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Title: Music therapy and parent counselling to enhance resilience in young children with autism spectrum disorder : a mixed methods study
Author: Blauth, Laura
ISNI:       0000 0004 7967 5907
Awarding Body: Anglia Ruskin University
Current Institution: Anglia Ruskin University
Date of Award: 2019
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This study investigates the effects of music therapy and parent counselling on resilience in young children with autism spectrum disorder (ASD). As many children with ASD and their families face adversity due to the condition, effective interventions are needed. Commonly, interventions are considered effective if they reduce ASD symptoms. However, it is controversial whether symptom reduction is an appropriate treatment aim. Rather, treatment effectiveness might be better measured against improved resilience. Resilience refers to positive adaptation in the context of significant adversity. The potential of music therapy and parent counselling to promote resilience has not been sufficiently explored yet. A mixed methods design was used for this research. Thirteen children with ASD aged four to seven years received individual music therapy sessions over five months. In addition, all parents were offered three counselling sessions each. Video-recorded excerpts of music therapy sessions were analysed using a time-sampling method to detect occurrences of behaviours indicative of resilience. In addition, an assessment of the quality of the child-therapist relationship was carried out. Generalised linear mixed models were used for the statistical analysis. To extract relevant information from video-recorded counselling sessions, one session for each family was transcribed and analysed using thematic analysis. Quality of life of children in the treatment group and in a control group was measured with a parent-rated scale at different time points. The material analysed in this doctoral research was a subset of data which had been collected but not analysed in the international randomised controlled trial TIME-A. The time-sampling video analysis of music therapy sessions revealed that several child behaviours indicative of resilience significantly increased over the course of the intervention, including self-expression, engagement, eye-contact, reciprocal smiles and initiating behaviours. The relationship between child and therapist significantly improved for all children receiving music therapy. According to the thematic analysis of counselling sessions, parents felt empowered by the simultaneous treatment approach. They reported improved child wellbeing and an improved ability to recognise and celebrate their children's strengths. The analysis of quality-of-life scales pre- and post-intervention indicated that mean changes in participants' quality of life were significantly more positive in the music therapy group than in the control group. This study provides preliminary support for the use of music therapy and parent counselling to enhance resilience in young children with ASD. Implications for clinical practice and future research are discussed.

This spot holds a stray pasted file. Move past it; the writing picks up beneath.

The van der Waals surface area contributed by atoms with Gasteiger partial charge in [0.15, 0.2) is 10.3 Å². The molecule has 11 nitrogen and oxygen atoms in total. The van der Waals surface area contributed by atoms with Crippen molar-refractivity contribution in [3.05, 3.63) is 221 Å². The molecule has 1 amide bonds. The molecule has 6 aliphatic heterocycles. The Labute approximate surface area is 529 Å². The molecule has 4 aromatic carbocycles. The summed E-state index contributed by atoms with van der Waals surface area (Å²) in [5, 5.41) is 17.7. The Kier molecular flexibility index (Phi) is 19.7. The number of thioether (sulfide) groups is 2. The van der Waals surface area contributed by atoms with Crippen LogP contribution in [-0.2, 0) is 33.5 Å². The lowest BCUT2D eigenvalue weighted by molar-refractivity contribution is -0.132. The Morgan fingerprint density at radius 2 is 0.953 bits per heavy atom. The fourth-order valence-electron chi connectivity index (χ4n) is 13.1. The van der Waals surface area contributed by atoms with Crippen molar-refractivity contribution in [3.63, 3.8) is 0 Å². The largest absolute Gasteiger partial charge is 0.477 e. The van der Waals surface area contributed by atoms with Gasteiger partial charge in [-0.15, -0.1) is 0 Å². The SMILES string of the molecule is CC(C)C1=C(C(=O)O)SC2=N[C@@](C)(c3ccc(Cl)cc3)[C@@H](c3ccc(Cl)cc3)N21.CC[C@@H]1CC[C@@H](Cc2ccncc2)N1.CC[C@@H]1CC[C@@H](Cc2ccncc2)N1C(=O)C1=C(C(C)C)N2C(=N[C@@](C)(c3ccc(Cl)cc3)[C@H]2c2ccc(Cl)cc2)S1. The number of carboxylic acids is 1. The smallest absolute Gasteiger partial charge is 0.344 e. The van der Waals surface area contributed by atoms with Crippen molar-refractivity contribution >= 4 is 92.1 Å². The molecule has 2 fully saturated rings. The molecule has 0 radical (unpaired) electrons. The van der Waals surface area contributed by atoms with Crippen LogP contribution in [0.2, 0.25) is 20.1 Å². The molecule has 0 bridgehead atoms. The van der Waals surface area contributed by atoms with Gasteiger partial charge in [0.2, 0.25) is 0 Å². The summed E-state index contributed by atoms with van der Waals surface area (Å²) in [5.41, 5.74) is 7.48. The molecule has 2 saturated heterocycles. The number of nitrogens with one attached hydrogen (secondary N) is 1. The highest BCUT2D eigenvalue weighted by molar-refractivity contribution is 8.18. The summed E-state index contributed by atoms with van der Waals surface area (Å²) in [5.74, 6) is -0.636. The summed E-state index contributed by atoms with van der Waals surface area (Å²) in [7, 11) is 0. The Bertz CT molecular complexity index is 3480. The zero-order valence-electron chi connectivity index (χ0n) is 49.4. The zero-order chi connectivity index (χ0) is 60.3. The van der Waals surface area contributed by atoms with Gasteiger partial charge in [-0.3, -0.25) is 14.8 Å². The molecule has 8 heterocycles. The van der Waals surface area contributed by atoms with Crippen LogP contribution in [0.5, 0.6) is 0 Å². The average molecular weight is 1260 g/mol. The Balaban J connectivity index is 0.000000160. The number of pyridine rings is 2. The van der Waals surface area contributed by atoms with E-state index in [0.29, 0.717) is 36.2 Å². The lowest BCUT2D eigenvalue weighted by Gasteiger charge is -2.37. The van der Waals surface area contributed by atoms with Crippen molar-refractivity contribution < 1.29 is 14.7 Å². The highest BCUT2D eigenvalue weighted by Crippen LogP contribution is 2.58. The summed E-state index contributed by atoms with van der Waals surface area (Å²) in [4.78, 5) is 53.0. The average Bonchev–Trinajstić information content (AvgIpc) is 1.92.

Supervisor: Not available Sponsor: Not available
Qualification Name: Thesis (Ph.D.) Qualification Level: Doctoral
EThOS ID:  DOI: Not available